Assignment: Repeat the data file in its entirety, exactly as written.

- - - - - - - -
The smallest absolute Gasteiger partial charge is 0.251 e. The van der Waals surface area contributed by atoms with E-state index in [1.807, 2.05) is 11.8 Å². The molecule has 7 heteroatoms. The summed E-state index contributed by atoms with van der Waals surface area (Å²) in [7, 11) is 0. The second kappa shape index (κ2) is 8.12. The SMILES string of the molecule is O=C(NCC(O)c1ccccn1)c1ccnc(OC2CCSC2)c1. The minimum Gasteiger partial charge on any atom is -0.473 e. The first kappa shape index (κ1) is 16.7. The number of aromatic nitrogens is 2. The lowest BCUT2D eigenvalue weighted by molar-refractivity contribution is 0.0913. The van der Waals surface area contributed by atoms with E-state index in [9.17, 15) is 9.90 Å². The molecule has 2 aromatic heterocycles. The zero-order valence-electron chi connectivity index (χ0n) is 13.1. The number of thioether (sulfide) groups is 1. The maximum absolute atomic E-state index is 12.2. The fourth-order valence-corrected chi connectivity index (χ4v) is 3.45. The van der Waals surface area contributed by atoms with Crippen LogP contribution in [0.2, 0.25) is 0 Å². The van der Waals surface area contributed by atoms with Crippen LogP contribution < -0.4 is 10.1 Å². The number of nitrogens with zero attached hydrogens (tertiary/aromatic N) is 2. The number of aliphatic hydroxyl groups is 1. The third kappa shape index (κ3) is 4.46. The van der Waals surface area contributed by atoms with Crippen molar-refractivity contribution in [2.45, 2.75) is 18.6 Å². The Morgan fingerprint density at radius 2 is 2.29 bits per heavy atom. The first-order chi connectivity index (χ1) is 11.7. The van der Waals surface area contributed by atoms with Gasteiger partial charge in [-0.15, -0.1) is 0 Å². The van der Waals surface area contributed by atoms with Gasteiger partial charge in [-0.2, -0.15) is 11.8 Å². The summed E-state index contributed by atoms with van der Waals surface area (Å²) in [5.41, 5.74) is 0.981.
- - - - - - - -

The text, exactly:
The smallest absolute Gasteiger partial charge is 0.251 e. The van der Waals surface area contributed by atoms with E-state index in [1.807, 2.05) is 11.8 Å². The molecule has 7 heteroatoms. The summed E-state index contributed by atoms with van der Waals surface area (Å²) in [7, 11) is 0. The second kappa shape index (κ2) is 8.12. The SMILES string of the molecule is O=C(NCC(O)c1ccccn1)c1ccnc(OC2CCSC2)c1. The minimum Gasteiger partial charge on any atom is -0.473 e. The first kappa shape index (κ1) is 16.7. The number of aromatic nitrogens is 2. The lowest BCUT2D eigenvalue weighted by molar-refractivity contribution is 0.0913. The van der Waals surface area contributed by atoms with E-state index in [9.17, 15) is 9.90 Å². The molecule has 2 aromatic heterocycles. The zero-order valence-electron chi connectivity index (χ0n) is 13.1. The number of thioether (sulfide) groups is 1. The maximum absolute atomic E-state index is 12.2. The fourth-order valence-corrected chi connectivity index (χ4v) is 3.45. The van der Waals surface area contributed by atoms with Crippen LogP contribution in [0.2, 0.25) is 0 Å². The van der Waals surface area contributed by atoms with Crippen LogP contribution < -0.4 is 10.1 Å². The number of nitrogens with zero attached hydrogens (tertiary/aromatic N) is 2. The number of aliphatic hydroxyl groups is 1. The third kappa shape index (κ3) is 4.46. The van der Waals surface area contributed by atoms with Crippen molar-refractivity contribution in [2.45, 2.75) is 18.6 Å². The Morgan fingerprint density at radius 2 is 2.29 bits per heavy atom. The first-order chi connectivity index (χ1) is 11.7. The van der Waals surface area contributed by atoms with Gasteiger partial charge in [-0.15, -0.1) is 0 Å². The van der Waals surface area contributed by atoms with Gasteiger partial charge in [-0.2, -0.15) is 11.8 Å². The summed E-state index contributed by atoms with van der Waals surface area (Å²) in [5.41, 5.74) is 0.981.